Golf seems pretty dull, right? You can't act up, and you're supposed to focus all the time. BOR-ing. Teacher JASON GUSS uses games to make it more fun. First, ask the pro for two alignment sticks--long, skinny things that look like swords.To play the first game, stick the two sticks in the ground six feet apart, then walk back 10 steps and try to hit drivers through them, like a field goal. You're learning to aim and hit the ball straight.For the second game, stick the two sticks in the ground at an angle so they cross at the top and form a triangle. Take a wedge, walk back six feet and try to hit chips through the triangle. Guss says you're learning to hit it low with a short swing--the basic greenside shot.For the third game, go to the practice green and put the two sticks down four inches apart so they make a track. Try to putt balls down the middle of the track. You're learning to roll a ball where you're aiming. And if you get bored, you can always just have a sword fight, but don't tell your parents we said that.--Stephen Hennessey
PLEEEZE DON'T TELL ME THIS!
"Sorry, bud, you're too young to drive the cart."C'mon, I won't tell Uncle Sid you've been fluffing up your lies."Give me an hour in the practice bunker, then we'll hit drivers."Wow, sounds wonderful. Where do I sign up for next weekend?"OK, try it again, and this time keep the club on plane."On plane? Seriously? Do you even know what that means?"You can borrow a ball, but Titleists are for grown-ups."Then why do you keep pumping them into the woods?"For the last time, stop trying to hit the range tractor."What you mean is, I wish I could do that and get away with it.
4 RULES FOR TEACHING JUNIORS
'Kids can be shaped like a piece of putty in your hands," says JOHN ELLIOTT JR., a Golf Digest 50 Best Teacher, "but they don't learn like adults. They don't want to analyze everything. You have to help them without trying too hard." Here are Elliott's four rules for parents:1. Kids learn more from not knowing. Let them make mistakes, and try not to tell them they're doing something wrong. Only offer ways to take what they're already doing and make it better.2. Until they get to high school, most kids aren't really committed to the game. They're only dabbling. If it's not fun, they won't keep doing it. Too often we create paranoid observers, who think they're not allowed to just be themselves.3. If your kid tells you he or she wants to go hit balls, drop everything and go. They're not asking you to teach them. You're only providing them the opportunity to play. Be ready to answer questions, but only when asked.4. Golf is better when you learn it with a friend. There's protection in numbers, and the discussions will be on their level. It'll help them stay engaged--and might even get them hooked.--Jeff Patterson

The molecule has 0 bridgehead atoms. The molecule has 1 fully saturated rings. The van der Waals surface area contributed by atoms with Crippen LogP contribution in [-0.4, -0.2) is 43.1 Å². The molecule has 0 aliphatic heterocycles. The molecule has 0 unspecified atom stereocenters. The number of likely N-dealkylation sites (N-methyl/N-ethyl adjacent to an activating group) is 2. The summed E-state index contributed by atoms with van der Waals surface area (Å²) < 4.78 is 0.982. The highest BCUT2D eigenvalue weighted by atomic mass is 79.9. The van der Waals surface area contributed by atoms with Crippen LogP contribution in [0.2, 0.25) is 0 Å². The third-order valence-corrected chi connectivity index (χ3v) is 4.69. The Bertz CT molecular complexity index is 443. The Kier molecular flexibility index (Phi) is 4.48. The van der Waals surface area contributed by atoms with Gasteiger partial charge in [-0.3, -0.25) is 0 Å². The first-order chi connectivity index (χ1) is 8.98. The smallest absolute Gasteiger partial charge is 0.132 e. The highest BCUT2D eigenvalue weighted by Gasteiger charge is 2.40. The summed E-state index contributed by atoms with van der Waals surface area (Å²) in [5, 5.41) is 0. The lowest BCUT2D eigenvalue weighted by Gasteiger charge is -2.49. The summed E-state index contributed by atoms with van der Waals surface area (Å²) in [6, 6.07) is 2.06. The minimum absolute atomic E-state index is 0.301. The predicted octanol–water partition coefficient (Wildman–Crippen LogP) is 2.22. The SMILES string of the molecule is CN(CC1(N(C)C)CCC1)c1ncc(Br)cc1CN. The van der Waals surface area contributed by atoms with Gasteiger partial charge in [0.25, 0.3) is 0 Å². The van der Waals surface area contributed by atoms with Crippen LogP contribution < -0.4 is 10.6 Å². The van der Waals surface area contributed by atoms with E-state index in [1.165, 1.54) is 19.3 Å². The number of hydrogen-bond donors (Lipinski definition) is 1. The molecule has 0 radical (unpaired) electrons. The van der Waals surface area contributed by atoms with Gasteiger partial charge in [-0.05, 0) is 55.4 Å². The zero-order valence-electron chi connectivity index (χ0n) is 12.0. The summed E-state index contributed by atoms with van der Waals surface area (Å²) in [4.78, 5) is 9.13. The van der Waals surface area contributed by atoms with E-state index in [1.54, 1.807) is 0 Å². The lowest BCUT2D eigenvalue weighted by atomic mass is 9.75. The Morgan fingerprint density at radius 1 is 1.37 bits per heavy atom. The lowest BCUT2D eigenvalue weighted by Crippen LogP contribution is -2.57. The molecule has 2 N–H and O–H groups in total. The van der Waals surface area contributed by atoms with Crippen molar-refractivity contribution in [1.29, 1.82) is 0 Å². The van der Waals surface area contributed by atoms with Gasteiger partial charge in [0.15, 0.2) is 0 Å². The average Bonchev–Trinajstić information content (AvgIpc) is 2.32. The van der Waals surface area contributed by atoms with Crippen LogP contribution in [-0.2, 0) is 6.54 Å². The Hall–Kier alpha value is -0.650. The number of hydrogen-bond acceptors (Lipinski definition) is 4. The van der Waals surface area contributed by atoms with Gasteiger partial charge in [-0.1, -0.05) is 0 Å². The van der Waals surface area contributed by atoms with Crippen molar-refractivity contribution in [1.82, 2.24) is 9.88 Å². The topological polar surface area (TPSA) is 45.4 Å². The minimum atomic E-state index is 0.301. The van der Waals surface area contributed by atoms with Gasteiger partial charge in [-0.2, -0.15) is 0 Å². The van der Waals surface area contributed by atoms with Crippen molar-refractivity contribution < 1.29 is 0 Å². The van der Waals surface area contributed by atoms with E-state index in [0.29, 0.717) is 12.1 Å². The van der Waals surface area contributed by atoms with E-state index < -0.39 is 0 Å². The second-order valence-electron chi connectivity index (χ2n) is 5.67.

WHAT TO STEAL FROM YOUR KID
It's natural to try to get your junior to copy your fully developed golf swing. But that process doesn't just go in one direction. Adults can benefit from co-opting parts of a kid's game. "Kids don't fear failure, at least until an adult tells them what it is," teacher KEVIN WEEKS says. "They don't worry about bad shots. They look at the ball, look at the target, and hit the shot. Then they go find it and do it again." The closer adults can get to that childlike mind-set, the better they'll play."The same holds true on the greens," Weeks says. "A lot of players are out there putting not to make it, but to leave themselves an easy next putt. Kids aren't thinking about the next putt, because this one's going in. That's a powerful attitude to have on your side."--Matthew Rudy